KENDALL CORRELATION
         CRIM    ZN  INDUS  CHAS   NOX    RM   AGE   DIS   RAD   TAX  PTRATIO     B  LSTAT  PRICE
CRIM     1.00 -0.46   0.52  0.03  0.60 -0.21  0.50 -0.54  0.56  0.54     0.31 -0.26   0.45  -0.40
ZN      -0.46  1.00  -0.54 -0.04 -0.51  0.28 -0.43  0.48 -0.23 -0.29    -0.36  0.13  -0.39   0.34
INDUS    0.52 -0.54   1.00  0.08  0.61 -0.29  0.49 -0.57  0.35  0.48     0.34 -0.19   0.47  -0.42
CHAS     0.03 -0.04   0.08  1.00  0.06  0.05  0.06 -0.07  0.02 -0.04    -0.12 -0.03  -0.04   0.12
NOX      0.60 -0.51   0.61  0.06  1.00 -0.22  0.59 -0.68  0.43  0.45     0.28 -0.20   0.45  -0.39
RM      -0.21  0.28  -0.29  0.05 -0.22  1.00 -0.19  0.18 -0.08 -0.19    -0.22  0.03  -0.47   0.48
AGE      0.50 -0.43   0.49  0.06  0.59 -0.19  1.00 -0.61  0.31  0.36     0.25 -0.15   0.49  -0.39
DIS     -0.54  0.48  -0.57 -0.07 -0.68  0.18 -0.61  1.00 -0.36 -0.38    -0.22  0.17  -0.41   0.31
RAD      0.56 -0.23   0.35  0.02  0.43 -0.08  0.31 -0.36  1.00  0.56     0.25 -0.21   0.29  -0.25
TAX      0.54 -0.29   0.48 -0.04  0.45 -0.19  0.36 -0.38  0.56  1.00     0.29 -0.24   0.38  -0.41
PTRATIO  0.31 -0.36   0.34 -0.12  0.28 -0.22  0.25 -0.22  0.25  0.29     1.00 -0.04   0.33  -0.40
B       -0.26  0.13  -0.19 -0.03 -0.20  0.03 -0.15  0.17 -0.21 -0.24    -0.04  1.00  -0.15   0.13
LSTAT    0.45 -0.39   0.47 -0.04  0.45 -0.47  0.49 -0.41  0.29  0.38     0.33 -0.15   1.00  -0.67
PRICE   -0.40  0.34  -0.42  0.12 -0.39  0.48 -0.39  0.31 -0.25 -0.41    -0.40  0.13  -0.67   1.00
Figure 1. Correlation heatmaps

Missing Values

Sometimes, in a dataset we will have missing values such as NaN or empty string in a cell. We need to take care of these missing values so that our machine learning model doesn’t break. To handle missing values, there are three approaches followed.

  • Replace the missing value with a large negative number (e.g. -999).
  • Replace the missing value with mean of the column.
  • Replace the missing value with median of the column.

To find if a column in our dataset has missing values, you can use pd.isnull(df).any() which returns a boolean for each column in the dataset that tells if the column contains any missing value. In this dataset, there are no missing values!

train.pycode
1
print(pd.isnull(df).any())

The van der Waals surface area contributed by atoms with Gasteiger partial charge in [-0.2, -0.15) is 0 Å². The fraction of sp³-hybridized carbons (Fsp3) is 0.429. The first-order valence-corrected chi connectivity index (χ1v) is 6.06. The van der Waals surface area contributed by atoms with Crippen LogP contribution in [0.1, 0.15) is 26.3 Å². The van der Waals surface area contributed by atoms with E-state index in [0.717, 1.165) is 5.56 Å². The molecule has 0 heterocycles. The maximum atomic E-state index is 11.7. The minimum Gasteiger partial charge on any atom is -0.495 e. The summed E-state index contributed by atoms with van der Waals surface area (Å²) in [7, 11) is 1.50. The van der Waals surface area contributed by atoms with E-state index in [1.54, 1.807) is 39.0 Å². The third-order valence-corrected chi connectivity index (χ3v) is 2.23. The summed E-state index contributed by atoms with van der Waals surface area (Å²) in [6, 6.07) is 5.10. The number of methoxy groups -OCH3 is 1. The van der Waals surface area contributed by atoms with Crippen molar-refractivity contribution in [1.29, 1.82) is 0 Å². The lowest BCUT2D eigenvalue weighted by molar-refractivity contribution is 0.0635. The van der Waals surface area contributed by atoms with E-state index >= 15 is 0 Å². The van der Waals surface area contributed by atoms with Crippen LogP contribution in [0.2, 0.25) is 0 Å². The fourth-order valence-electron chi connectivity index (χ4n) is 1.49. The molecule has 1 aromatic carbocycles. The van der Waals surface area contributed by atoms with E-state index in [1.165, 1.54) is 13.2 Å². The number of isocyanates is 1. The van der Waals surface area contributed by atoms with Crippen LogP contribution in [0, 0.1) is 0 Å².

1
2
3
4
5
6
7
8
9
10
11
12
13
14
15
CRIM       False 
ZN         False 
INDUS      False 
CHAS       False 
NOX        False 
RM         False 
AGE        False 
DIS        False 
RAD        False 
TAX        False 
PTRATIO    False 
B          False 
LSTAT      False 
PRICE      False 
dtype: bool      

Once a dataset is available to us, it is always good to generate a brief report that gives lots of statistical information about the dataset so that you get to know the structure or nature of the dataset. You can use the below code snippet to generate a report like this.

train.pycode
1
2
3
4
5
6
7
8
9
10
11
12
13
14
15
16
17
18
19
20
21
22
23
24
25
26
27
28
29
30
31
32
33
34
35
36
37
38
39
40
file_report = "boston_housing.txt"
with open(file_report, "w") as f:
	f.write("Features shape : {}".format(df.drop("PRICE", axis=1).shape))
	f.write("\n")
	
	f.write("Target shape   : {}".format(df["PRICE"].shape))
	f.write("\n")
	
	f.write("\nColumn names")
	f.write("\n")
	f.write(str(df.columns))
	f.write("\n")
	
	f.write("\nStatistical summary")
	f.write("\n")
	f.write(str(df.describe()))
	f.write("\n")
	
	f.write("\nDatatypes")
	f.write("\n")
	f.write(str(df.dtypes))
	f.write("\n")
	
	f.write("\nPEARSON correlation")
	f.write("\n")
	f.write(str(df.corr(method="pearson")))
	f.write("\n")

	f.write("\nSPEARMAN correlation")
	f.write("\n")
	f.write(str(df.corr(method="spearman")))
	f.write("\n")
	
	f.write("\nKENDALL correlation")
	f.write("\n")
	f.write(str(df.corr(method="kendall")))

  f.write("\nMissing Values")
  f.write("\n")
  f.write(str(pd.isnull(df).any()))

Visualize the dataset

We will use two types of visualization strategy namely univariate plots and bivariate plots. As the name suggests, univariate plot is used to visualize a single column or an attribute whereas bivariate plot is used to visualize two columns or two attributes.

Box plot

A box-whisker plot is a univariate plot used to visualize a data distribution.

  • The ends of whiskers are the maximum and minimum range of data distribution.
  • The central line in the box is the median of the entire data distribution.
  • The right and left edges in the box are the medians of data distribution to the right and left from the central median, respectively.

Understand more about box plots here.

train.pycode
1
2
3
4
5
6
7
8
9
10
11
12
13
14
15
16
17
18
19
20
# visualize the dataset
import matplotlib.pyplot as plt
import seaborn as sns
import random
import os

sns.set(color_codes=True)
colors = ["y", "b", "g", "r"]

cols = list(df.columns.values)

if not os.path.exists("plots/univariate/box"):
    os.makedirs("plots/univariate/box")

# draw a boxplot with vertical orientation
for i, col in enumerate(cols):
	sns.boxplot(df[col], color=random.choice(colors), orient="v")